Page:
We may soon hear a lot more about energy storage in Texas, where the Energy Storage Association is now contributing to wholesale market redesign efforts.
The national organization is focusing on the ancillary market within the Electric Reliability Council of Texas(ERCOT), the regional transmission organization that serves most of the state. Ancillary services address short-term imbalances on the electric grid, such as changes in voltage and frequency.
The Texas ancillary market needs to be updated because of the state’s growing use of wind power, energy storage and other advanced technologies, according to a white paper that ESA issued late last year. ERCOT designed the market in the late 1990s based on a different generation mix, one largely made up of large steam generators. While it has evolved, the ancillary services market does not fully reflect changes brought by new and emerging technologies, according to the paper.
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The Texas Energy Storage Alliance (TESA) is among stakeholders already working on the market redesign. The state organization will fold its efforts into ESA, which serves as a forum for utility scale energy storage on a national scale.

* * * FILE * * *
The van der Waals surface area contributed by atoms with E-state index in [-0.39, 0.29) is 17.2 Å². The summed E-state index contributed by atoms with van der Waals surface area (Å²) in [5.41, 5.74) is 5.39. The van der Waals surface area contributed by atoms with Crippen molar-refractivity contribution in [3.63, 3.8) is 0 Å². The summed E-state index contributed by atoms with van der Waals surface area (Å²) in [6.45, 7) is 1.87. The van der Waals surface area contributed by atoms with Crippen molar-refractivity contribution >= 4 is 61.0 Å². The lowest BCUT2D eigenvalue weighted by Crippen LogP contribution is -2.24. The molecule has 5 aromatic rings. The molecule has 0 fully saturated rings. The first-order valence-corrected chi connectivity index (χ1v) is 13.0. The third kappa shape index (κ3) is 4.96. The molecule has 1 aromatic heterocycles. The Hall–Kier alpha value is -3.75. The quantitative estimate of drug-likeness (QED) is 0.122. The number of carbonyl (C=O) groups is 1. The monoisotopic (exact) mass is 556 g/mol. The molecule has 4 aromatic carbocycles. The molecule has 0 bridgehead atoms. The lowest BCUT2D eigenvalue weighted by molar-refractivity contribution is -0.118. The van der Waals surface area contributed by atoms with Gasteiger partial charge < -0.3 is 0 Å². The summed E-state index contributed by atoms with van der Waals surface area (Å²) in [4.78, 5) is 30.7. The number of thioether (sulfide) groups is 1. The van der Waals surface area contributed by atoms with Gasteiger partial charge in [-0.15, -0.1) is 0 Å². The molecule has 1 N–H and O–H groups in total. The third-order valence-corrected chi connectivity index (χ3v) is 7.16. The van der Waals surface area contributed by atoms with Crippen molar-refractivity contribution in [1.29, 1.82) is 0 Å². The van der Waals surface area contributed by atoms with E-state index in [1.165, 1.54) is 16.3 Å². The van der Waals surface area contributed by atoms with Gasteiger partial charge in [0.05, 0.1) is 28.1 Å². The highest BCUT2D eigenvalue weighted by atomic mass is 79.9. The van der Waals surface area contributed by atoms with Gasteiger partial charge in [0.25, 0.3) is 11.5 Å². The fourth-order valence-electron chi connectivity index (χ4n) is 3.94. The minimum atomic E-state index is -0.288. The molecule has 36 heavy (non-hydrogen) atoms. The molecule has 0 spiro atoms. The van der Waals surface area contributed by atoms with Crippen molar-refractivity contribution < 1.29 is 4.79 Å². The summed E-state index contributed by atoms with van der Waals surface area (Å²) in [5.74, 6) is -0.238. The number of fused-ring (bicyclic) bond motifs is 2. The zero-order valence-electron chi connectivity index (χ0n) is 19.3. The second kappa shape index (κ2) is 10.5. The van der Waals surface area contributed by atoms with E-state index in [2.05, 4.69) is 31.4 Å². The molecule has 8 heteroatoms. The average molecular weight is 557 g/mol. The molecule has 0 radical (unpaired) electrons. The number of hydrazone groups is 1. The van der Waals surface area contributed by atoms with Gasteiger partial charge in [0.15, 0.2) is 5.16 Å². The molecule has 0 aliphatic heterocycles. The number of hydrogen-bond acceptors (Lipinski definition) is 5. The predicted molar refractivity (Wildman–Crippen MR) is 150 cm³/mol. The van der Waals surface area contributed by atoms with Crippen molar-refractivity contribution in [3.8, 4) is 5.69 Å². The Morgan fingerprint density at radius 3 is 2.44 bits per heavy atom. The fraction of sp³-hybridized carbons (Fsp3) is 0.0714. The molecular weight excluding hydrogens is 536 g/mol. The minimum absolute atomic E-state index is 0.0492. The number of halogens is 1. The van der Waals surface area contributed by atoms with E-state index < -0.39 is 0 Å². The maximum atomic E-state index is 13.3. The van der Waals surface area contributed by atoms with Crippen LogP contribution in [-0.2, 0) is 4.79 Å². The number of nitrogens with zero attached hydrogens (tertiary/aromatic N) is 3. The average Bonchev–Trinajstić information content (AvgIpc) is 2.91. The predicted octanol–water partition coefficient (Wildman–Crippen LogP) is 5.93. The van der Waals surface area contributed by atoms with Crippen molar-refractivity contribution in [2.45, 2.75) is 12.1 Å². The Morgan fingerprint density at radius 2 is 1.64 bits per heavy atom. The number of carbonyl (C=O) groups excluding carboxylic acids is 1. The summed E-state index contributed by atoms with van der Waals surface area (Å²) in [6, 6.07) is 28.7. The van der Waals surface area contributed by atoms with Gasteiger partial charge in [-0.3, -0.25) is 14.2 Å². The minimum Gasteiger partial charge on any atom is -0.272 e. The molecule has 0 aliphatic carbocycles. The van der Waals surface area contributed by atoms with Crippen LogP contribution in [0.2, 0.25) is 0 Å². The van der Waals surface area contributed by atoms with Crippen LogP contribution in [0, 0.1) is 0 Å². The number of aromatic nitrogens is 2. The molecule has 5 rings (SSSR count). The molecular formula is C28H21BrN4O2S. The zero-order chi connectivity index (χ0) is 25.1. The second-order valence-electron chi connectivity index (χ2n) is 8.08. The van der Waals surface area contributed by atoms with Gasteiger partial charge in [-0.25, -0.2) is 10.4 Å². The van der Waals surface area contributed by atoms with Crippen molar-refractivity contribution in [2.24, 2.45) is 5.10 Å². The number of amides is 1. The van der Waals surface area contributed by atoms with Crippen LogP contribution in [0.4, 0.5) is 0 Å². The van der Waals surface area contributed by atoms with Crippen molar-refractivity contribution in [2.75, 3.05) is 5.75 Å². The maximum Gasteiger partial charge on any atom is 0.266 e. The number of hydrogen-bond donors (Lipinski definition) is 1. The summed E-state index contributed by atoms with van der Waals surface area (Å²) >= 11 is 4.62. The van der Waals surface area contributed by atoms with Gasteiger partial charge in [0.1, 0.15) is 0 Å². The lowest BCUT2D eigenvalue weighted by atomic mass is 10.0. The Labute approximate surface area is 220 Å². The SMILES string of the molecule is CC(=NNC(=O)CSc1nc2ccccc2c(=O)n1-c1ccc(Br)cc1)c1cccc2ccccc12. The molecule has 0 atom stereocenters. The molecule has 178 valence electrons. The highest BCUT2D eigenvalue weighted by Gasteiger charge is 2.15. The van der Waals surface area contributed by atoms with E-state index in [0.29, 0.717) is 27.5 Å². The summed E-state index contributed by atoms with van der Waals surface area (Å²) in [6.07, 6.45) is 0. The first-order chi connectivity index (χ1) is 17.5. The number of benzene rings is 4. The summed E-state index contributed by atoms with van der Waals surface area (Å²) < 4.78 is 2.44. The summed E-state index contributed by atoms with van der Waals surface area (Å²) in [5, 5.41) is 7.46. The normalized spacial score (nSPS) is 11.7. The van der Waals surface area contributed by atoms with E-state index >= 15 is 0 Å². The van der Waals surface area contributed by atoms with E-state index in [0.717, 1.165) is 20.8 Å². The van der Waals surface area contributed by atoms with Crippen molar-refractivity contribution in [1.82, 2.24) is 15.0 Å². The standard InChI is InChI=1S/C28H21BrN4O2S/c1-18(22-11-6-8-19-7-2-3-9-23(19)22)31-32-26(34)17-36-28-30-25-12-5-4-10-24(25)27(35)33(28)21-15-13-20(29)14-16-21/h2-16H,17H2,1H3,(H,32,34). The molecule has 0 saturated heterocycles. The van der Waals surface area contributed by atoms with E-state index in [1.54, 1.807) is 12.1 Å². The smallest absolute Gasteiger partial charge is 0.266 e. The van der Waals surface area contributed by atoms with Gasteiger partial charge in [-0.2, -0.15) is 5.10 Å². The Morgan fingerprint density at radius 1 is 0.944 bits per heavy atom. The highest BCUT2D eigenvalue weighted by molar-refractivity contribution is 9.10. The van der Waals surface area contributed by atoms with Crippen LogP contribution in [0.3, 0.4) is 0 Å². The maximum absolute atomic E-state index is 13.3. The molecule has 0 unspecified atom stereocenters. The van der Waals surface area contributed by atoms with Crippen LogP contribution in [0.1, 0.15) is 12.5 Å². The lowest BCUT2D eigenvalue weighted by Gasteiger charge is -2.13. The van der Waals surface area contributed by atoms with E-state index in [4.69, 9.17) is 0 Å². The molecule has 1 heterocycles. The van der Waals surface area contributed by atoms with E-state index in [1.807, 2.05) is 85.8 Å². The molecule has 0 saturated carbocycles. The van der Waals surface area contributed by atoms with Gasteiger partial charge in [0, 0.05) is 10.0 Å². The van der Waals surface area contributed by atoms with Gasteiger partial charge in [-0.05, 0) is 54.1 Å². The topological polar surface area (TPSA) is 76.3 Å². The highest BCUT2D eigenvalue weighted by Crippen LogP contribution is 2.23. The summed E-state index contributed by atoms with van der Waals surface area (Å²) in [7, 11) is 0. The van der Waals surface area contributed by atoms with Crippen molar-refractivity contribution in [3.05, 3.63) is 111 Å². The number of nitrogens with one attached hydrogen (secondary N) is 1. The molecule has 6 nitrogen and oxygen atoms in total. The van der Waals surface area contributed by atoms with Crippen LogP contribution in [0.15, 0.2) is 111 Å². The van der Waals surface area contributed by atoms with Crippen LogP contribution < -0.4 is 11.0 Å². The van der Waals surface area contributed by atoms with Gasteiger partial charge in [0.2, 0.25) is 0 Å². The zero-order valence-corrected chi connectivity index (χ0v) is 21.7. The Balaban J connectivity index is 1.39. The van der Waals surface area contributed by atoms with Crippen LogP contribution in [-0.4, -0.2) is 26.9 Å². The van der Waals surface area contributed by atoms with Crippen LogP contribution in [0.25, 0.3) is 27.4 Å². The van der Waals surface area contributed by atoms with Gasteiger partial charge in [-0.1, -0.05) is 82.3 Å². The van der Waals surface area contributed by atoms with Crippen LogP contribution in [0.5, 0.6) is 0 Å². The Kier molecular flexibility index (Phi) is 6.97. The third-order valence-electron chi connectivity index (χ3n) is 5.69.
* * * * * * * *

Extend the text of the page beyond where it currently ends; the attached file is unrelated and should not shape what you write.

“Texas is an important market for energy storage, and ERCOT is leading a stakeholder process that could become a model for other system operators,” said Darrell Hayslip, ESA board chairman. “Energy storage is uniquely positioned to provide immense value in the ancillary services market.”
Texas has over 450 MW of grid-scale energy storage currently in operation or planned to go into service. The state also is home to the nation’s largest battery energy storage installation – Duke Energy’s 36-MW Notrees Battery Storage Project in Goldsmith.
ERCOT is unique in that it is a stand-alone interconnection system and wholesale electricity market. This means that ERCOT cannot generally rely on the other two US interconnections (eastern and western) for balancing during emergencies or storms, making energy storage especially valuable in the state.
“Energy storage is a critical component of a reliable and responsive electricity grid,” said Suzi McClellan of Good Company Associates who led the TESA state effort and who will now represent ESA in Texas. “When TESA was first formed, the word ‘storage’ didn’t even appear in the state’s utility laws – now it does. We have made immense progress, and merging with the ESA will allow us to have an even greater impact in Texas, and to impart lessons learned here to other critical markets.”
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